Daddy died when I was fourteen “natural causes”. Brother Danny was diagnosed with pleural cavity cancer when he was in the army in Germany. Mama was devastated when they told her he was born with it and the cancer had not activated until then. He died when I was sixteen. A couple of years later mama was diagnosed with cancer. She died when I was 23 my daughter was four.

We moved from Walla Walla to Spokane when I was very young. We had ten acres of farm, a huge garden, alfalfa, five acres of grain, chickens, goats a sheep and a steer that my brother would raise each year. He was in FFA I was a Girl Scout. Big sister Gail did school activities, little sister Karen was… odd. Daddy was a baker for Wonder Bread, Mama was an LPN ready to take the test for RN when they found her cancer. She got to see all of us graduate high school.

After Mama died Gail got married. Karen became a paranoid street person who heard voices. I visited a friend in Port Townsend and one month later I moved there.

I was lucky enough to qualify for welfare until I got settled. Since then I have worked har at many different jobs some times three at a time. I did some cocktail waitressing, (Manresa Castle and Bob’s Chineese) beer service, (Town Tavern, Back Alley), food prep and cooking, (Town Deli) and for quite a few years was part of a varied group of women known as the Hardly Famous Sisters Clothing Company selling new and used costumes that we made. Life was good.

I brought face painting to Port Townsend and sold arts and crafts and clothing I made for craft fairs, made flags and banners while teaching Peter Grit to sew, and eventually worked in food service, waitressing at Mom’s Café, salad maker at Discovery Bay and the Paradise in Port Ludlow. Then cooked on and off for Senior Nutrition for eleven years.

I’ve always eaten healfully and stayed physically and mentally active. My family considered me least likely to get cancer as we watched my father, brother and sister, my cousin, one of my mothers brothers, my favorite aunt, and most recently my younger sister die of cancer.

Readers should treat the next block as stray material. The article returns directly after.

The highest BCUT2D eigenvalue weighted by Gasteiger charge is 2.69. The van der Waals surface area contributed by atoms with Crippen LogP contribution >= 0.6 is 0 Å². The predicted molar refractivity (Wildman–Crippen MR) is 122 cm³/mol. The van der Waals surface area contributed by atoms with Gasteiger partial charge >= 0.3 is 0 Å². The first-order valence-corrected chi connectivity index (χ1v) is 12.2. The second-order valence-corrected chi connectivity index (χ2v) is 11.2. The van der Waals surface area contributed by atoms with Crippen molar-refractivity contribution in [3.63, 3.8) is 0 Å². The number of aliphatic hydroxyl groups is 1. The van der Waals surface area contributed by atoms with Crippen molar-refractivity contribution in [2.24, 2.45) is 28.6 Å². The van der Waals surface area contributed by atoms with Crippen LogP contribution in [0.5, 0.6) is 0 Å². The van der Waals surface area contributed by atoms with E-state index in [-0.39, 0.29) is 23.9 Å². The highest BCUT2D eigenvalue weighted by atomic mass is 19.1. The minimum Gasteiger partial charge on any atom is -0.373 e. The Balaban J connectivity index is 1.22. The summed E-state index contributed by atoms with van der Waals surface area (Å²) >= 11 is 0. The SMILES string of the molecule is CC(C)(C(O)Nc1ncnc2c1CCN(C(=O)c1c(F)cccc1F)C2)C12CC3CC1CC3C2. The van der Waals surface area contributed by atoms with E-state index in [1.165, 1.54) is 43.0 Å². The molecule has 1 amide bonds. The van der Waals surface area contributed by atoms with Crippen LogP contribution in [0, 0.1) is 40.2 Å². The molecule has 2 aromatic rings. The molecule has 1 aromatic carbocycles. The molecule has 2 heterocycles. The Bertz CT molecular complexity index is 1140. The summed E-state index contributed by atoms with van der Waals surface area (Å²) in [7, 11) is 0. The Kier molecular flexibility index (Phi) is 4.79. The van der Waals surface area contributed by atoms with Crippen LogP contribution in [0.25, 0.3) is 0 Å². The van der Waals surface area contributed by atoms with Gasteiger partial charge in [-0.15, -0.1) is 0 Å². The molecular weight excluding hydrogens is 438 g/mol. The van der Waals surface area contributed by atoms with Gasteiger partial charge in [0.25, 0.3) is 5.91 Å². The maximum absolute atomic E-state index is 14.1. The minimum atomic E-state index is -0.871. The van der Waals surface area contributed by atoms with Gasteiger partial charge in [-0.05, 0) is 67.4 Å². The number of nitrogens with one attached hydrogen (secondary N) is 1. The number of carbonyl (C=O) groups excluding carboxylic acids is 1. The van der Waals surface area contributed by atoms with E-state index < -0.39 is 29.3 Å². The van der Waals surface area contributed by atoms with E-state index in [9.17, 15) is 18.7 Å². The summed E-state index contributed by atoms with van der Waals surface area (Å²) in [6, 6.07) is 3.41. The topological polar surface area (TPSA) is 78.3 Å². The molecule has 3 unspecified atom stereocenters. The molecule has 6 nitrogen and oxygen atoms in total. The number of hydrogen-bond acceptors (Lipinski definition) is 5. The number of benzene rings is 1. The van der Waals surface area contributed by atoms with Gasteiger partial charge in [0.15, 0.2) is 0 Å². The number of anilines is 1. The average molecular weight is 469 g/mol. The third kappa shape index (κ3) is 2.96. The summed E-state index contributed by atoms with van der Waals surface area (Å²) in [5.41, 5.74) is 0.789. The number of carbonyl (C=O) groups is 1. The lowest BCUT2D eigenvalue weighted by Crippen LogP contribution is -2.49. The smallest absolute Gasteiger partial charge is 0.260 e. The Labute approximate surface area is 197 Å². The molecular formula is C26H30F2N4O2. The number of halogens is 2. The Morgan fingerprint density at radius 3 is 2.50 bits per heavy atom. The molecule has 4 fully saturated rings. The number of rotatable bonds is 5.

Now I have it.

The best part of my life is Dennis. We met briefly in 1980, then re-met in the late 80’s. I was married, but when that ended Dennis and I got together.

He had mostly done tree planting for many years with many off season jobs. He became a union construction worker (pile buck) and we married in January 2006. Neither of us is extravagant. I own my own house, he paid off his own property. Income was small but adequate.

While Dennis and I do very well together, the external world had been rough on us. 2006 began a three year legal easement battle with neighbors at Dennis’ property. Just before that was finalized in Spring 2009 I was rear ended at 55 miles an hour in stopped traffic on 101 at the Gardiner Hill. I was lucky enough to not get broken, but the torn muscles, stretched joints, bruising and concussions took three years to become mostly painless. The PTSD and emotional toll from the easement battle and insurance settlement are still with me.